[00:05:20] And I think for me as a jazz musician, I saw the challenge of, "I wanna do it. I really want to go all in and write it the way I’m imagining and kind of learn from the process myself." But early on, I think that the easy way out would’ve been to just decide what we were gonna do and hand them something and be done with.
[00:05:39] And I think as soon as I brought Chanda in on it, I knew what I was doing in terms of the way Chanda creates. And I should say, the way she welcomes community. Early on, I said something to Chanda about creating community. And she goes, "Oh, you don’t create community. You experience it or you welcome it."
[00:05:56] And I just thought, "Yeah, that’s right. That is what I’ve experienced." Not only living in community, but also with Chanda. The way that she kind of holds those situations. And so we started to talk. We had like a weekly meeting for several months. We started talking about music and different writing and we kind of set up this process. And Chanda and I think it would probably drive some people absolutely bananas because we both think very generally.
[00:06:21] And we think in really broad strokes and big picture type of ideas. And I can just imagine some business executives sitting down and just pulling their hair out. Like, "What are these guys talking about?" Or, "What are they doing?" But I think for Chanda and I, I really need that period of imagining and letting things kind of percolate or marinate.
[00:06:39] I remember we had this one conversation. I was getting my base repaired and I was in Dumbo in Brooklyn. And just out on the street, like with my bass and it was like this very uncomfortable, funny spot where I was waiting, but I was so curious about what we were talking about. You know, Chanda’s in Vienna so with the time difference, that was when we could connect. And we started to talk. Somehow something came up about a river. And we started to talk about a process that would involve the choir in a collaborative kind of way. Like a listening type of way. And when I told Adam the director about this, he goes, "Yeah, I don’t think that’s gonna work."
[00:07:15] You know, because this is not the way you do projects like this. Someone comes in and writes something and hands it off. And as I said, we knew that we weren’t gonna do it that way. I went out in person and met the choir and did this retreat where we listened and played some music together.
[00:07:31] Basically got to know each other a little bit more. And we did this sort of listening process as a group. I sort of let them know what I was doing. What my process looked like. And this idea of a river ended up coming up, you know, as Chanda and I had spoken. And so I started to design what this piece would look like and what the process would be as I set up my January to April window. I decided that every morning I would go to the river near my house, which is the Croton river, and just set aside some time just to listen. And I did some meditating, but mainly for me, it was just time to just kind of sit there and take it in and take in this beautiful place.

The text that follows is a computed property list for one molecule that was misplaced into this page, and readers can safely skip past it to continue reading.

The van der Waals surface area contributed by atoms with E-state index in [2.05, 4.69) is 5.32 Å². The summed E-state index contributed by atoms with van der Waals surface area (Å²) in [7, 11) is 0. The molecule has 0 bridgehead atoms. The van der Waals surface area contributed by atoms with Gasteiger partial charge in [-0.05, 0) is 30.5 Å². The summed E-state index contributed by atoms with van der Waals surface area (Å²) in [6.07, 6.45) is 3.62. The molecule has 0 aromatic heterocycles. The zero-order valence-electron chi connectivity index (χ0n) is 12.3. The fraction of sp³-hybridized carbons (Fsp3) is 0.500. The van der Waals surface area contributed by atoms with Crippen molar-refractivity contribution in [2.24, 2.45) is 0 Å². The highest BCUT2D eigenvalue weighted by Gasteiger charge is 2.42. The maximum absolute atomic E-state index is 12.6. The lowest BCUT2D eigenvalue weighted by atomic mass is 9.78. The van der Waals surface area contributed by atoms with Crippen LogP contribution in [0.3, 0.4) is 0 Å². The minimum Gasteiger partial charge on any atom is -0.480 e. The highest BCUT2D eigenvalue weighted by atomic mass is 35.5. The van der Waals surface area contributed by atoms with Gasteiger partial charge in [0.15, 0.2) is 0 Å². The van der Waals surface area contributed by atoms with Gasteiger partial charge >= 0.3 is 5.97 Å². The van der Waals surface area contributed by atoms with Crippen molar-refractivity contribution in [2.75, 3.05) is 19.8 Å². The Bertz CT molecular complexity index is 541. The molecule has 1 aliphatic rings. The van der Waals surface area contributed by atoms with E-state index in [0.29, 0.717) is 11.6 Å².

[00:08:11] It’s a really special, very small place. And I get really moved by the texture of the kind of visual and also the sonic texture of the river. I hear a lot of things in that and it relaxes me. It helps me feel at ease and it also gives me a grander perspective on, in this case, on a music project.
[00:08:34] None of this is conscious really. It’s just all, like, I’m just sort of sitting there with all of it and I make sense of it in hindsight, but in the moment, it’s just like, it’s just a moment. I loved having that daily practice of like every morning I would go there and just listen.
[00:08:49] And sometimes it was winter, so it’s really cold. So sometimes it would be, you know, 10 minutes or something and sometimes it’d be quite a bit longer. But I’d always head down there every morning. And so anyways, I had been engaged in this process a little bit but there was this really weird "coincidence" that happened with a mutual friend of ours that said, "Let the river flow."
[00:09:11] And as she mentioned that, I remembered that I had actually done a drawing of a piece I actually put on Instagram, like several years ago. And it was during the pandemic. It was during this difficult time that here Chanda and I were trying to write about later, you know after the fact.
[00:09:26] But I had drawn this picture that just says, "Let the river flow." I was down in my basement, it was the middle of the pandemic. It was a difficult time. And I remember that sort of title and that drawing and that concept being really important to me and needing to express that. And so the fact that this came, all of these things were kind of concentric circles and resonating at the same time.
[00:09:49] And it was odd, the timing of it and how this stuff came up. And so I knew that when I start hearing that stuff, I know that something is brewing and there’s something that I need to pay attention to. So I started noticing that all these pieces were kind of coming together. And when we got together in person, out in Denver, I had an opportunity to play for maybe 60 people or so gathered from the choir. And we hadn’t really met, and I was doing some kind of vulnerable, tricky stuff of like improvising and asking people to envision what they’re hearing and listen, and sort of share some of those things. And so it felt a little on edge. I played this improvisation, something that I just made up in that moment. In the back of my mind, I had this conversation with Chanda about the river and about this piece.